“Restaurant Wings at Home” isn’t just a clever title that promises homemade chicken wings that are just as good as you’ll find in a restaurant. These are, quite literally, restaurant wings you can prepare at home.
In a post-playoffs haze of sadness, I suspected I’d be too dejected to cook for the Super Bowl. So I started exploring restaurant offerings. Among the plethora of options, I noticed one particularly relevant menu from one of my favorite spots: Watertown’s Strip T’s Restaurant. Their lineup of Jewish deli-inspired Super Bowl menu items—everything from corned beef and pastrami to sweet potato knishes and rugelach—knocked down my Patriots sadness a few notches.
We’re lucky that more and more Boston-area restaurants are offering their takes on Jewish specialties during Jewish holidays such as Rosh Hashanah and Hanukkah. But the Super Bowl? That’s a different kind of holy day. Lucky for me (and you), a member of Strip T’s talented kitchen team, chef Jared Forman, was nice enough to share one of his recipes included in this well-timed menu. And judging by these tzimmes-flavored chicken wings, he certainly knows how to stick to a theme.
Whenever I get my hands on a restaurant recipe, I’m always nervous that it’s going to require a bunch of hard-to-get ingredients or impossible-to-replicate-at-home restaurant tricks. This recipe is certainly a bit more involved than the usual “bake then toss in sauce” wings recipe, but it’s still approachable and achievable in a home kitchen. (I mean, making chicken-wing confit before browning it in a pan? Genius—and a restaurant technique you can easily recreate at home.)
Strip T’s Tzimmes Chicken Wings
This recipe includes both Chef Forman’s restaurant procedure and the adjustments I made at home.
Step 1: Brine Chicken
1 gallon water
1 cup kosher salt
½ cup sugar
3 pounds chicken wings
Strip T’s Instructions: In large container, stir together sugar and salt. Add wings, and brine in refrigerator overnight. The next day, remove wings from brine and place in wide pot. Add canola oil to cover and transfer to oven. Cook for 90 minutes. (Wings should be very tender, but not falling apart.) Allow wings to cool in oil for 30 minutes. Remove wings and cool.
Home Kitchen Adjustments: I only made 1½ pounds of wings, so I halved all the ingredients.
Step 2: Make Tzimmes Glaze
16 ounces carrot juice
16 ounces sweet potato juice
16 ounces chicken stock
12 ounces frozen orange juice concentrate
6 ounces cider vinegar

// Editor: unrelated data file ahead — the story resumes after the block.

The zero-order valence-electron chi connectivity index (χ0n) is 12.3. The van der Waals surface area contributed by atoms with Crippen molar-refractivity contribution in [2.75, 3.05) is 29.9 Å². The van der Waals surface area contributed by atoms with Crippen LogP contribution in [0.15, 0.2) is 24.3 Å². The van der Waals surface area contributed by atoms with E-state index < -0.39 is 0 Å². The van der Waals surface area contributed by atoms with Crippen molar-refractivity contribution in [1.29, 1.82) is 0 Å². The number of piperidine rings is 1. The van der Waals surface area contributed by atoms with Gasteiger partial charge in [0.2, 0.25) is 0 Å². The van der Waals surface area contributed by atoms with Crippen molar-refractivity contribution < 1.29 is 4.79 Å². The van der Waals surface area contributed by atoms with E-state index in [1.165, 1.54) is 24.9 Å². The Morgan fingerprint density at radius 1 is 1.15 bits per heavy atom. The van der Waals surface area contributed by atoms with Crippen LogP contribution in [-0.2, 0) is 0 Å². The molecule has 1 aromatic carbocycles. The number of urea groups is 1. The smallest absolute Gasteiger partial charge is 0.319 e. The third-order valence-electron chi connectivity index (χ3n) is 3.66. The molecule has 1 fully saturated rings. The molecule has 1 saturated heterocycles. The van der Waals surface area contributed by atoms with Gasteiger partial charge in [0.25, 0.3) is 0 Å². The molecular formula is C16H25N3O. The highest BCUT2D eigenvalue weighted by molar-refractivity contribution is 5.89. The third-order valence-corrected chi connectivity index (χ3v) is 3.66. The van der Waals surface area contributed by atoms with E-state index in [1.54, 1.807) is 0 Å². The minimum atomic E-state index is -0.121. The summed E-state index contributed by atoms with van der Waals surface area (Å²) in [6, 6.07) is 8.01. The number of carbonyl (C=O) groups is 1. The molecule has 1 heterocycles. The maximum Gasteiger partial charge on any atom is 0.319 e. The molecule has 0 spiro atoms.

4 ounces honey
1 tablespoon sambal chili paste
½ teaspoon cinnamon
¼ teaspoon ground ginger
2 ounces fresh ginger, grated
Strip T’s Instructions: Add carrot and sweet potato juice, orange juice concentrate, vinegar, honey, chicken stock, chili paste, cinnamon and ground ginger to a large pot. Bring to simmer over medium heat and cook, stirring often to prevent scorching, until mixture is reduced enough to coat the back of a spoon, about 1 hour. Stir in ginger while glaze is still hot. Set aside.
Home Kitchen Adjustments: I, like most of you, do not own a juicer. So I stopped by the juice section of the supermarket and found a 32-ounce bottle of carrot and orange juice, which I used extra of to compensate for the sweet potato juice (which, unsurprisingly, I couldn’t find in a bottle). Even without the sweet potato juice, the glaze was still sweet, with a flavor combination both fruity and vegetal—certainly reminiscent of tzimmes. I ended up with a considerable amount of leftover glaze (which I used on fish and chicken), but if you don’t anticipate repurposing leftovers, cut down on all of the glaze ingredients.
Step 3: Garnish and Serve
1 tablespoon vegetable oil
1 bunch scallions
Strip T’s Instructions: Warm 4 ounces of glaze in a sauté pan over low heat. In a separate cast iron pan, sear 8 wings in vegetable oil until the skin is dark and crispy. Place wings into the pan with the glaze and toss until well-coated. Plate and serve wings sprinkled with chopped chives and plenty of wet wipes.
Home Kitchen Adjustments: I consolidated the brown-and-glaze step into just one pan: In 12-inch cast iron or other heavy-bottomed pan, heat oil until shimmering. Add 8 wings and brown until skin is dark and crispy, flipping once during cooking. If preparing more than 8 wings, brown chicken in batches (do not crowd pan). Once wings are browned, turn off heat and spoon some glaze into pan. (If you’ve browned the wings in batches, add all wings back to the pan at this point.) Stir so wings are completely covered with glaze. Serve wings sprinkled with chopped chives and plenty of napkins.
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